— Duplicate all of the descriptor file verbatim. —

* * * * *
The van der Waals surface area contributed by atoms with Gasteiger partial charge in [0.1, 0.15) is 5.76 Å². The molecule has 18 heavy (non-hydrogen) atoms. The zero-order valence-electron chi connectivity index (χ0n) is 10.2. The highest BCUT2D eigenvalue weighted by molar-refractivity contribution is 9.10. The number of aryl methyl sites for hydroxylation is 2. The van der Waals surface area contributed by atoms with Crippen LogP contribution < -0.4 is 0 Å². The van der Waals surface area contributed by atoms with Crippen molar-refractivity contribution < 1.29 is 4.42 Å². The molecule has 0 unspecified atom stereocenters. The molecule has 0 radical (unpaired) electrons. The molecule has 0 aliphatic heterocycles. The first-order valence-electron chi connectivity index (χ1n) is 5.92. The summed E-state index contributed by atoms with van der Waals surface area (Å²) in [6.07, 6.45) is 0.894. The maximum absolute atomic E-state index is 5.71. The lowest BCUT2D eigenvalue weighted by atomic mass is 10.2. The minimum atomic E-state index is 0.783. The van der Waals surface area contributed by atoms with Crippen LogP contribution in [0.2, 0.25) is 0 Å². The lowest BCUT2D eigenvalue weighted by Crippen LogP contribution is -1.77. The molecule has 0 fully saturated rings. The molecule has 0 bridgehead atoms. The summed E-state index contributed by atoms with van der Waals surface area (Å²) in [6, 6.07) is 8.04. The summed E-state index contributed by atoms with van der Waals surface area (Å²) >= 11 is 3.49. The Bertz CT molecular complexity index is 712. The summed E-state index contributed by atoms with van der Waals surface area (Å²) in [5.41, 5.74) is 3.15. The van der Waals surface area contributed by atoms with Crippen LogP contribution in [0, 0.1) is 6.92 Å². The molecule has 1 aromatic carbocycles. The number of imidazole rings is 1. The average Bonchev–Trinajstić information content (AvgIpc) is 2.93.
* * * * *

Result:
The van der Waals surface area contributed by atoms with Gasteiger partial charge in [0.1, 0.15) is 5.76 Å². The molecule has 18 heavy (non-hydrogen) atoms. The zero-order valence-electron chi connectivity index (χ0n) is 10.2. The highest BCUT2D eigenvalue weighted by molar-refractivity contribution is 9.10. The number of aryl methyl sites for hydroxylation is 2. The van der Waals surface area contributed by atoms with Crippen LogP contribution < -0.4 is 0 Å². The van der Waals surface area contributed by atoms with Crippen molar-refractivity contribution < 1.29 is 4.42 Å². The molecule has 0 unspecified atom stereocenters. The molecule has 0 radical (unpaired) electrons. The molecule has 0 aliphatic heterocycles. The first-order valence-electron chi connectivity index (χ1n) is 5.92. The summed E-state index contributed by atoms with van der Waals surface area (Å²) in [6.07, 6.45) is 0.894. The maximum absolute atomic E-state index is 5.71. The lowest BCUT2D eigenvalue weighted by atomic mass is 10.2. The minimum atomic E-state index is 0.783. The van der Waals surface area contributed by atoms with Crippen LogP contribution in [0.2, 0.25) is 0 Å². The lowest BCUT2D eigenvalue weighted by Crippen LogP contribution is -1.77. The molecule has 0 fully saturated rings. The molecule has 0 bridgehead atoms. The summed E-state index contributed by atoms with van der Waals surface area (Å²) in [6, 6.07) is 8.04. The summed E-state index contributed by atoms with van der Waals surface area (Å²) >= 11 is 3.49. The Bertz CT molecular complexity index is 712. The summed E-state index contributed by atoms with van der Waals surface area (Å²) in [5.41, 5.74) is 3.15. The van der Waals surface area contributed by atoms with Crippen LogP contribution in [0, 0.1) is 6.92 Å². The molecule has 1 aromatic carbocycles. The number of imidazole rings is 1. The average Bonchev–Trinajstić information content (AvgIpc) is 2.93.